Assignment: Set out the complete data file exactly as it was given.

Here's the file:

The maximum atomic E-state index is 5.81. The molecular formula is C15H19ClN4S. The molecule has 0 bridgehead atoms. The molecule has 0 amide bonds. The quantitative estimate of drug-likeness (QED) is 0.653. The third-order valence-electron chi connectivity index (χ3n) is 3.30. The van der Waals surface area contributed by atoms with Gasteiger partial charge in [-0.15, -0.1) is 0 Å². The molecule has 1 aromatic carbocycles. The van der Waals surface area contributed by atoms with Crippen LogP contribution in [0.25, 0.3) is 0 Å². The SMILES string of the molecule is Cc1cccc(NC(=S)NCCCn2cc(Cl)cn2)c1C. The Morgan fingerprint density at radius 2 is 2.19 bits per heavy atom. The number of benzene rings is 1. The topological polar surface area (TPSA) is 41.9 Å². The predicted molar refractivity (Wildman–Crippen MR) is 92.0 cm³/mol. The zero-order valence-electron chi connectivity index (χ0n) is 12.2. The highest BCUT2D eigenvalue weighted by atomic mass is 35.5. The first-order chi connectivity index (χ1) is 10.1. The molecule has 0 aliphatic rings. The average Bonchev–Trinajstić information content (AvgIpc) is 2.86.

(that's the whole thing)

The maximum atomic E-state index is 5.81. The molecular formula is C15H19ClN4S. The molecule has 0 bridgehead atoms. The molecule has 0 amide bonds. The quantitative estimate of drug-likeness (QED) is 0.653. The third-order valence-electron chi connectivity index (χ3n) is 3.30. The van der Waals surface area contributed by atoms with Gasteiger partial charge in [-0.15, -0.1) is 0 Å². The molecule has 1 aromatic carbocycles. The van der Waals surface area contributed by atoms with Crippen LogP contribution in [0.25, 0.3) is 0 Å². The SMILES string of the molecule is Cc1cccc(NC(=S)NCCCn2cc(Cl)cn2)c1C. The Morgan fingerprint density at radius 2 is 2.19 bits per heavy atom. The number of benzene rings is 1. The topological polar surface area (TPSA) is 41.9 Å². The predicted molar refractivity (Wildman–Crippen MR) is 92.0 cm³/mol. The zero-order valence-electron chi connectivity index (χ0n) is 12.2. The highest BCUT2D eigenvalue weighted by atomic mass is 35.5. The first-order chi connectivity index (χ1) is 10.1. The molecule has 0 aliphatic rings. The average Bonchev–Trinajstić information content (AvgIpc) is 2.86.